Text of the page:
Nav: Home

Flame retardant exposure linked to income, BMI and household smoking

December 21, 2016

A class of flame retardants known as polybrominated diphenyl ethers (PBDEs) have been phased out of production in the U.S. out of concern for their potential neurotoxic effects, particularly in young children. But the compounds persist in older furniture, plastics and textiles, and in dust. Now a new report in the ACS journal Environmental Science & Technology examines the factors that help predict which children could be at a higher risk for exposure to these compounds.

Studies in animals and humans suggest that PBDEs, which are structurally similar to thyroid hormones, could have neurotoxic effects. As a result, various formulations of the flame retardants were phased out in the U.S. as far back as 2004. But the compounds had been added to products such as sofas that people keep for years. And PBDEs can continue to migrate into household dust from these items. Other studies have found that young children, who often put their hands and toys --and any dust that has settled on these items -- in their mouths, tend to have the highest concentrations of PBDEs in their blood. Lyndsey Darrow and colleagues wanted to take a closer look to see whether particular groups of children might be affected more than others.

The researchers tested the blood levels of various PBDEs in 80 children between the ages of 1 and 5, all of whom were born after the U.S. phase-out in 2004 of two types of PBDE commercial formulations. Results showed that lower median income within a neighborhood, lower BMI and smoking in the household corresponded to higher PBDE levels. The researchers note that the socioeconomic disparity in PBDE exposure will likely increase over time as the more economically well-off continue to replace their older products with ones that don't contain these flame retardants. The team speculates that lower BMI could lead to higher PBDE blood concentrations because the compounds accumulate in fat, which leaner kids have less of. However, it is unclear why smoking affects PBDE exposure.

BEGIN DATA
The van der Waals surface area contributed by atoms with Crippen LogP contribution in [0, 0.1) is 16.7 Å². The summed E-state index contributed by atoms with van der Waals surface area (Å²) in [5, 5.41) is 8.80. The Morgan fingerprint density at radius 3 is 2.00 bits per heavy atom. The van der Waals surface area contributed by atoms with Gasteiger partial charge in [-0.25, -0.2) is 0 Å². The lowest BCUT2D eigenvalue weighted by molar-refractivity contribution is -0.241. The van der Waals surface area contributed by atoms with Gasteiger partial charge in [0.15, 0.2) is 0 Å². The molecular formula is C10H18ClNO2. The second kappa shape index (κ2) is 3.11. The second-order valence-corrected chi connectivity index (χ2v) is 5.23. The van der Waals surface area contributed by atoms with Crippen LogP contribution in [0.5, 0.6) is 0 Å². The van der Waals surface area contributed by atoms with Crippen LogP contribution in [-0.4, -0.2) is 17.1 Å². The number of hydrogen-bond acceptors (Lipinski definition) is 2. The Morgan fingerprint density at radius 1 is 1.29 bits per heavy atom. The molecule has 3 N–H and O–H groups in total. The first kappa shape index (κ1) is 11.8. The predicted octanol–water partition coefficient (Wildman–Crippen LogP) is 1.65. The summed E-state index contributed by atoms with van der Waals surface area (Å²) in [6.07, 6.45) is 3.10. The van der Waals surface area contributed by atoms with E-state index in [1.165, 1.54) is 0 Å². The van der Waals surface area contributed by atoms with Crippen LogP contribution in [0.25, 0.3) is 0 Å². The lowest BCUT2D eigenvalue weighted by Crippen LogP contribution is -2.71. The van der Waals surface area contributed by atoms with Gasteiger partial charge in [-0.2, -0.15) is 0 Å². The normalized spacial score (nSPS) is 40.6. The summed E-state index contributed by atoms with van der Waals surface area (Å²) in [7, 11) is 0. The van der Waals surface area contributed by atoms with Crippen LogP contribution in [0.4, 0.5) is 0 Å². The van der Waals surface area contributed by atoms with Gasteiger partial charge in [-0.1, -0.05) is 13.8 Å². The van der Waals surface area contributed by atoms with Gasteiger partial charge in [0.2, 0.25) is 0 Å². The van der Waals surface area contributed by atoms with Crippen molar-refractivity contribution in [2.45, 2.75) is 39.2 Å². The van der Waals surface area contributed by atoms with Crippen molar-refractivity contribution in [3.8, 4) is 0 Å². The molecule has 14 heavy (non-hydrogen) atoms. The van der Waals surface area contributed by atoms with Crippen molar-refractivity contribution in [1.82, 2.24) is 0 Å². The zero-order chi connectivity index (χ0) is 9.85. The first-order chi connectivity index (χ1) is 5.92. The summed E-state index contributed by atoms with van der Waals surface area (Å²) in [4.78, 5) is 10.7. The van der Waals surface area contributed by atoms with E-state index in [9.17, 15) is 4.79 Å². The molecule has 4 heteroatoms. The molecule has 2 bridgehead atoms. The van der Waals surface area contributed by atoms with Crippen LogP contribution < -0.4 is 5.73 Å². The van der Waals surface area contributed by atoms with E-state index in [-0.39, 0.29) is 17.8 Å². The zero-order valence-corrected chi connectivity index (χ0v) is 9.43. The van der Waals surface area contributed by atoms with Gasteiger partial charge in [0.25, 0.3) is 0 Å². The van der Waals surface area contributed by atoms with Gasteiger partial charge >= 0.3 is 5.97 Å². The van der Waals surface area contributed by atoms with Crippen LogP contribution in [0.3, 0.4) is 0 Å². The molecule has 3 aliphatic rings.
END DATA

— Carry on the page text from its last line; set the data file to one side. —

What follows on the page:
-end-
The authors acknowledge funding from the National Institute of Environmental Health Sciences.

The paper's abstract will be available on Dec. 21 here: http://pubs.acs.org/doi/abs/10.1021/acs.est.6b04696

The American Chemical Society is a nonprofit organization chartered by the U.S. Congress. With nearly 157,000 members, ACS is the world's largest scientific society and a global leader in providing access to chemistry-related research through its multiple databases, peer-reviewed journals and scientific conferences. Its main offices are in Washington, D.C., and Columbus, Ohio.

To automatically receive news releases from the American Chemical Society, contact newsroom@acs.org.

Follow us: TwitterFacebook

American Chemical Society

Related Smoking Articles:

Smoking rates falling in adults, but stroke survivors' smoking rates remain steady
While the rate of Americans who smoke tobacco has fallen steadily over the last two decades, the rate of stroke survivors who smoke has not changed significantly.
What is your risk from smoking? Your network knows!
A new study from researchers at Penn's Annenberg School for Communication found that most people, smokers and non-smokers alike, were nowhere near accurate in their answers to questions about smoking's health effects.
Want to quit smoking? Partner up
Kicking the habit works best in pairs. That's the main message of a study presented today at EuroPrevent 2019, a scientific congress of the European Society of Cardiology (ESC).
Smoking and mortality in Asia